Dvorah sounds exotic, but this name is cousin to a former Top Ten favorite.
Thanks to Kaeli for suggesting our Baby Name of the Day.
Dvorah: Deborah’s Big Sister
Debbie is a Baby Boomer, a snack cake spokesperson.
In the Old Testament, Deborah is a hero, leading the Israelites to victory over the Canaanites.
The name’s meaning is usually given as bee, but any Biblical name is likely to have multiple interpretations.
It’s yet another name that caught on outside of Jewish families only after the Protestant Reformation.
So what’s with the funky Dv spelling?
Remember that English doesn’t use the same alphabet as Hebrew, and there’s room for variation and interpretation when translating – or transliterating – between two alphabets.
So Deborah is sometimes written as Devorah and Dvorah and Dvora, too.
Dvorah: Hero Name
She encouraged her people to rebel, and they won a decisive victory against King Jabin. The commander, Sisera, escaped, but wa
s done in by Yael, in another gory story.
A song of praise is sung in the Book of Judges, and Dvorah is often referred to as “mother of Israel” for her leadership.
While Deborah has lost some of that luster – we just know too many Debbies! – all of the Dv- and Dev- spellings connect the name to its Old Testament roots.
Dvorah: By the Numbers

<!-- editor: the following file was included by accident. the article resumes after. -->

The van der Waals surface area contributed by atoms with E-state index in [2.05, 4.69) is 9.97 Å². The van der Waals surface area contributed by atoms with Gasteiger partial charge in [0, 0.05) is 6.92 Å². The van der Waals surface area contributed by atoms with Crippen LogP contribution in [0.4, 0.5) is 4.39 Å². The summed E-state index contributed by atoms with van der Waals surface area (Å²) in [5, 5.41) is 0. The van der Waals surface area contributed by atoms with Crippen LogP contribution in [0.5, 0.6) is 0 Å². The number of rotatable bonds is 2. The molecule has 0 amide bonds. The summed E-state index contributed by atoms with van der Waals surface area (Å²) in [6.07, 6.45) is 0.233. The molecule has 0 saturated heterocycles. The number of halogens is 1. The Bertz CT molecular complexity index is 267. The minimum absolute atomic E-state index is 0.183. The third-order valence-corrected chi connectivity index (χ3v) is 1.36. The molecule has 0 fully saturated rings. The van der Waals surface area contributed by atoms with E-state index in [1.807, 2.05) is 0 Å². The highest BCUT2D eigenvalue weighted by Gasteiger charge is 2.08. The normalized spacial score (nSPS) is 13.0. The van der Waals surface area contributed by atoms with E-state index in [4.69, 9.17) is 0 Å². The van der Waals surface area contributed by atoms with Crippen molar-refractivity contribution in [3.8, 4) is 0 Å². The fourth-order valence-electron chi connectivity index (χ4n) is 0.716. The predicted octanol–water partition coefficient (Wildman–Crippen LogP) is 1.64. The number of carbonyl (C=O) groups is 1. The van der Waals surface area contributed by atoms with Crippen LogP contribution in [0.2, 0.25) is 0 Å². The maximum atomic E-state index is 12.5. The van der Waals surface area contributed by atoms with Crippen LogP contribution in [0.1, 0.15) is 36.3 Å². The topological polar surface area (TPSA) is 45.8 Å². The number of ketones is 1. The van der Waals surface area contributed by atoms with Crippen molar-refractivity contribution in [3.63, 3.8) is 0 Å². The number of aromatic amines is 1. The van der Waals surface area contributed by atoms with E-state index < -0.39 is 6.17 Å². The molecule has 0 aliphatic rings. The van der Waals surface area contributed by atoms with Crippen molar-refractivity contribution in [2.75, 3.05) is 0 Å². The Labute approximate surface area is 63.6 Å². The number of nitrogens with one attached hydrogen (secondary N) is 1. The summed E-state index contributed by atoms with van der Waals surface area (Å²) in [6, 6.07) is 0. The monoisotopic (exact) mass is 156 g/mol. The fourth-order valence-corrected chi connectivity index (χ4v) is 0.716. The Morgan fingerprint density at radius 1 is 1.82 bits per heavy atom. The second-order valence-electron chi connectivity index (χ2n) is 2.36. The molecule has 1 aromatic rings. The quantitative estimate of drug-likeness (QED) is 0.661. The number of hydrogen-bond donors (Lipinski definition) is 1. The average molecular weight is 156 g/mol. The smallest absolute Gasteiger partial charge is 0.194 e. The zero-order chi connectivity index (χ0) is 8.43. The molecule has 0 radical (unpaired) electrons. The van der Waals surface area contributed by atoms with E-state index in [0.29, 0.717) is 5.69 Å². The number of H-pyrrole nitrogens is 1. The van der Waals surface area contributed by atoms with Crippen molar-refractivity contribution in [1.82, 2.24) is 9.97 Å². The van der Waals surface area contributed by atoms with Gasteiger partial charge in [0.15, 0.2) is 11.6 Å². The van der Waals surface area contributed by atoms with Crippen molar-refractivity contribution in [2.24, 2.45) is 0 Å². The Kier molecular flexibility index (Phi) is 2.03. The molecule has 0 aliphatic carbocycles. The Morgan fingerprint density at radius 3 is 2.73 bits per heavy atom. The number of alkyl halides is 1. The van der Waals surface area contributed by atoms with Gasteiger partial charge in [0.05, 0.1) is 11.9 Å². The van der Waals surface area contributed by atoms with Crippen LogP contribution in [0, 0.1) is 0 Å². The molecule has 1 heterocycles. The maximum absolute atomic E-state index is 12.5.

While Deborah has a long history of use in English, and reached the US Top Ten between 1950 and 1962, all of the Dv- forms are rare:
- Dvora was used sparingly between the 1950s and 1970s, corresponding to the peak years for Deborah.
- Dvorah is almost entirely unused in the US.
- Devora has among the longest histories of use, and was given to 66 girls in 2013 and 63 girls in 2014 – suggesting that the name may be on the upswing.
- Devorah is currently the most popular form of them all, given to 126 girls in 2013 and 105 girls in 2014. That’s far from a hit, but it’s enough to suggest that there’s interest in this name.
Dvorah: Israeli Name
Spelled with or without the final h, this feels like an Israeli name, and that’s probably because it’s most common there:
- There’s a settlement named in honor of the heroine in northern Israel.
- Devorah Baron is often called the first Modern Hebrew woman writer. She was educated – unusual for the time – and published her first works in 1902, when she was just fourteen years old. Later in life, she’d also become a translator.
- Dvora Omer was a well-known Israeli novelist in the twentieth century.
- Devorah Bertonov was a famous dancer, awarded the Israel Prize in 1991 for excellence in her field.
File this one with Shoshannah and Rivka. While the name has seen some use elsewhere in the world, if I met a Dvorah, I would guess that she had roots in Israel, or at least came from a Jewish family.
Dvorah: Which Spelling?
And yet I’m not sure it has to be exclusive to families of Jewish heritage. Deborah, after all, has long since become mainstream for families of many different faith traditions.
The Dv- spellings are authentic, and yet they lack a certain phonetic transparency. Kveller lists Devorah and Devora, along with with Devra. I do think those might be the most wearable of the possibilities in American English today.
And I do think it’s wearable – an ancient spin on an enduring name.
What do you think of Dvorah? How would you spell it?